Wednesday, June 02, 2010
the agony and the... well, the even more agonizing
Some months back over Indian food, I suppose it would've been just after Beckham's big injury, my brother asked about Portugal v England in 2006, asked if it was true that Becks had wept when he was sidelined.
Yes, I said, he'd pulled a Gaza act, but I'd suspected at the time that he knew the Lions were going to be humiliated and was exaggerating his wound so he wouldn't have to be part of it.
There was a silence while my brother looked at me with his eyebrows raised. "Is that a little cynical?"
"In my defense," I said, "you have to remember that by that time in the World Cup I was completely insane."
Which is utterly and absolutely true. Not just neurotic, but bughouse mad. I'd quit my job so I had nothing to ground me into the earth during the month of footballing hysteria. I had no cable so I spent the bulk of my days up at dawn crawling into dark, smoky pubs where I drank gallons of bad coffee and ate (when I had to) terrible, greasy food. Many of these places had no windows. The only reason I knew it was summer was because after two or four or six hours I would have to stumble outside, snarling and vampire-pale, and make my way to a computer where I could unload into words on this very blog all the emotions of the day.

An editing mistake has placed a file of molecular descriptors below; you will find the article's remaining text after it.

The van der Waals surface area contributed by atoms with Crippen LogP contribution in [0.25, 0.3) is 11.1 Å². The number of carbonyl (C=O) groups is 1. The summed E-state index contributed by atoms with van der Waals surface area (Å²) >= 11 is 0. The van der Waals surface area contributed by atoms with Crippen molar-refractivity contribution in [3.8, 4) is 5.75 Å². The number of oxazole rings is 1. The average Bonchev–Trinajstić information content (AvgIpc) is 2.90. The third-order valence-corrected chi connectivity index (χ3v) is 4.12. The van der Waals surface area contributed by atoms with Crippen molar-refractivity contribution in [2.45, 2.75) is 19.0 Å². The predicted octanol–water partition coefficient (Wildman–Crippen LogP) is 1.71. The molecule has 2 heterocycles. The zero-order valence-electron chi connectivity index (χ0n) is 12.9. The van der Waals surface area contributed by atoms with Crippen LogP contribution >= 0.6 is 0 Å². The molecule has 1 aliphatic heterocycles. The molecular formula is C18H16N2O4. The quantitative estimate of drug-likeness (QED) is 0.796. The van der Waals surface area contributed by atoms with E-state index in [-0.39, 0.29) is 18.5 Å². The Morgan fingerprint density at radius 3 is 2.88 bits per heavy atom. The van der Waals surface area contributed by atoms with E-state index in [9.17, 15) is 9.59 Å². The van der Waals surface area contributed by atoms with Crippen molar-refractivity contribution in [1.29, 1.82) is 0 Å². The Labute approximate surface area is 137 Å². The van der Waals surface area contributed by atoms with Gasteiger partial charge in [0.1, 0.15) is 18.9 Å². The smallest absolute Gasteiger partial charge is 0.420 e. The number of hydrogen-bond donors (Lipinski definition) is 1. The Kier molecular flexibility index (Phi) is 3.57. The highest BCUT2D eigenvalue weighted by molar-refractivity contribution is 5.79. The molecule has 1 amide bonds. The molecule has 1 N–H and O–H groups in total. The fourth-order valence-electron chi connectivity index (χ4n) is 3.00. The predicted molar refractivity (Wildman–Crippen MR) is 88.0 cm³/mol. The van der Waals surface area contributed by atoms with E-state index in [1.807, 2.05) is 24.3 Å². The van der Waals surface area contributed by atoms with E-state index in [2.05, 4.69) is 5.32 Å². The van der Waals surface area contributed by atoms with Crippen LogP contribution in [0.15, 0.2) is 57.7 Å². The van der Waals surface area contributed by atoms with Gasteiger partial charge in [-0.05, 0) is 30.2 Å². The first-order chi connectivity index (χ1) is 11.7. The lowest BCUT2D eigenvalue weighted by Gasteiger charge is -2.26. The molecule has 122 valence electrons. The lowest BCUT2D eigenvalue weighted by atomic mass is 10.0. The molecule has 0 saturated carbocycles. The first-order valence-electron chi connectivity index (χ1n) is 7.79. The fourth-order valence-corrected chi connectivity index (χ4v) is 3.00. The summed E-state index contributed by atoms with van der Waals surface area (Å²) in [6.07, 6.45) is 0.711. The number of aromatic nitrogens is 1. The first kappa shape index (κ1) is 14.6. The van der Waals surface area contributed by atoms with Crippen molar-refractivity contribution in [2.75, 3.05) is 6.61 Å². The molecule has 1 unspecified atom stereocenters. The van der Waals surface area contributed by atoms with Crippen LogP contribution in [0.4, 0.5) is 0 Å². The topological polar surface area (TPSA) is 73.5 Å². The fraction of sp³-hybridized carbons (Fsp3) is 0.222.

And the emotions were high and many. At the time I was still newly in love with football (newly enough that when I heard the Bill Shankly quote about football being far more important than life and death I thought yes, yes, that's exactly it) and had not grown a skin thick enough to separate myself from whatever absurdities were occurring on-pitch in Germany. When my teams were knocked out (all five of them) I experienced it as heartbreak as true as any I've felt at the hand of man. Successful cheating and diving left me breathless and gasping from the lack of justice in the world, and over-aggressive fouls I experienced as pure evil. In short, I had no perspective.